3. Now off the rig standing, work on the leg kick one leg at a time. You can hold onto a beam for support. Think of riding a bicycle backward with the kick. (Side note: I stole that cue from Chris Spealler who posted one of the original “how to” videos on butterfly pulls back in the day. I think everyone doing CrossFit® back then has seen that video.) There should be an aggressive kick toward the bottom of the movement with a slower more methodical reload time each rep.
  4. Now it’s time to put it all together. Basically start from step one, small circles under the rig, this time with the added leg kick. Progress to bigger and bigger circles until over the bar.
  5. Perfect the timing.

A Few Notes

  1. The issue with teaching this method is the swing under the bar changes slightly when you eventually get your chin over the bar. The reason being if you mimic the exact swing you use under the bar, you would be essentially slamming your head into the bar when you get above it. The swing needs to be slightly more elliptical than cyclical with the athlete reaching the apex of their swing slightly behind the bar and already beginning their descent as they move closer to the bar.
  2. Timing plays a crucial role here. Remember, as the diameter of your swing gets larger, you have to be more and more patient with your leg kick. The rhythm usually gets out of whack when the athlete kicks too early rather than being patient.

The Pause At The Top Method

I consider this method a slightly more advanced way to learn the movement. For this, the athlete needs to have a basic understanding of the mechanics involved in a butterfly pull-up but for whatever reason struggles with putting it all together or finding their timing/rhythm.

The Progression

  1. The repetition starts and finishes at the top of the pull-up. How you get there is your decision, whether it’s by kipping your way up or stepping off a box.
  2. The goal is to drop under the bar diagonally and into an open-shoulder arch position.
  3. Reverse bicycle kick back up to the top of the bar and freeze.
  4. Repeat.

Bonus Edit: This drill can also be done standing on a box for those who have a tough time with an isometric hold at the top of their pull-up. Position the box directly under the bar so your chin still reaches over the bar. Then follow the same steps as above without actually kicking in the bottom. Instead use your feet on the box to help you back to the starting position.

This drill works because it focuses on one rep at a time. It allows the athlete to be in more control of the movement and allows them to focus on the timing so desperately needed to excel at butterfly pull-ups.

The “Just Do It” Approach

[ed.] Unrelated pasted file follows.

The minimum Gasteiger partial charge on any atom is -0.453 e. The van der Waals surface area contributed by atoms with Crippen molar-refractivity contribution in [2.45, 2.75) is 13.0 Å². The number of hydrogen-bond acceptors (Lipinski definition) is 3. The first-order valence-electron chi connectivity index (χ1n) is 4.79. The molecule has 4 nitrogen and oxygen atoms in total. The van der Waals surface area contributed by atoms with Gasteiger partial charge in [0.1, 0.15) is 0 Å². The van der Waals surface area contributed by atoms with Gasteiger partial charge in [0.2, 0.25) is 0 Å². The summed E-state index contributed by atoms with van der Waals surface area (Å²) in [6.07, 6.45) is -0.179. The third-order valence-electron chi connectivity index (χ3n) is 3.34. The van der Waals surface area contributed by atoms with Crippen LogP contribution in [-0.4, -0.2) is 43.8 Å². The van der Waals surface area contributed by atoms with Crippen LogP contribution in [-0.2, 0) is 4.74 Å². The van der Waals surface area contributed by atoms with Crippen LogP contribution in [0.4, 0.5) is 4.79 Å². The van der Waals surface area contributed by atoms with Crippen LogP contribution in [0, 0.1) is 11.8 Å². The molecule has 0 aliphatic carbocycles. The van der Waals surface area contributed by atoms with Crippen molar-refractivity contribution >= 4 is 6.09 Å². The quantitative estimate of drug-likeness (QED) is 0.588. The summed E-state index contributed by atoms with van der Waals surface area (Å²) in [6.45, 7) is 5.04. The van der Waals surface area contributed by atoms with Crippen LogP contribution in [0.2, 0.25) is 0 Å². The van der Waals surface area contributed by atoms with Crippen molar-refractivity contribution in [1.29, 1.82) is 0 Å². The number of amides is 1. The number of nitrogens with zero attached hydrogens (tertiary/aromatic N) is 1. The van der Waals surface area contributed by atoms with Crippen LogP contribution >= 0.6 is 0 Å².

This is not really a progression but by far my favorite method of coaching when it works. Basically, this method consists of demoing the movement and then saying, “Now you try.” This incredibly thorough method is 100% definitely not the approved method in the Level 1 Handbook – but it is always funny when it works out and you get to boast and brag to the rest of the staff you taught so-and-so how to butterfly.

As stupid as that sounds, some athletes are very adept at watching a movement and being able to mimic that same movement — doing the entire movement first then cleaning up the rough edges, rather than starting small and trying to piece everything together in the full movement. I know personally this worked for me.

The butterfly is all about fluidity. Unfortunately, an issue with both of the previous methods I just mentioned is, by breaking the movement down first into smaller pieces, people tend to overthink each segment of the movement. Overthinking tends to equal a slow down or a janky mechanical movement. That’s the opposite of what we’re trying to create in the butterfly. That’s why sometimes doing the full movement works best.

Now Practice

Practice yields efficiency. The same way when you first learned how to kip you might’ve done singles with a running start, leaping into the bar with a wild kip to get over before, eventually, learning how to have a tighter kip, linking reps together and being overall more efficient. The same is true with the butterfly – rhythm and timing are everything. Without practice the timing will always feel slightly off.

Unfortunately, there are no shortcuts. Yes, these methods will undoubtedly help you get your first butterfly pull-up or link your first few reps together but nothing replaces hard work and practice to get better. Now get to work!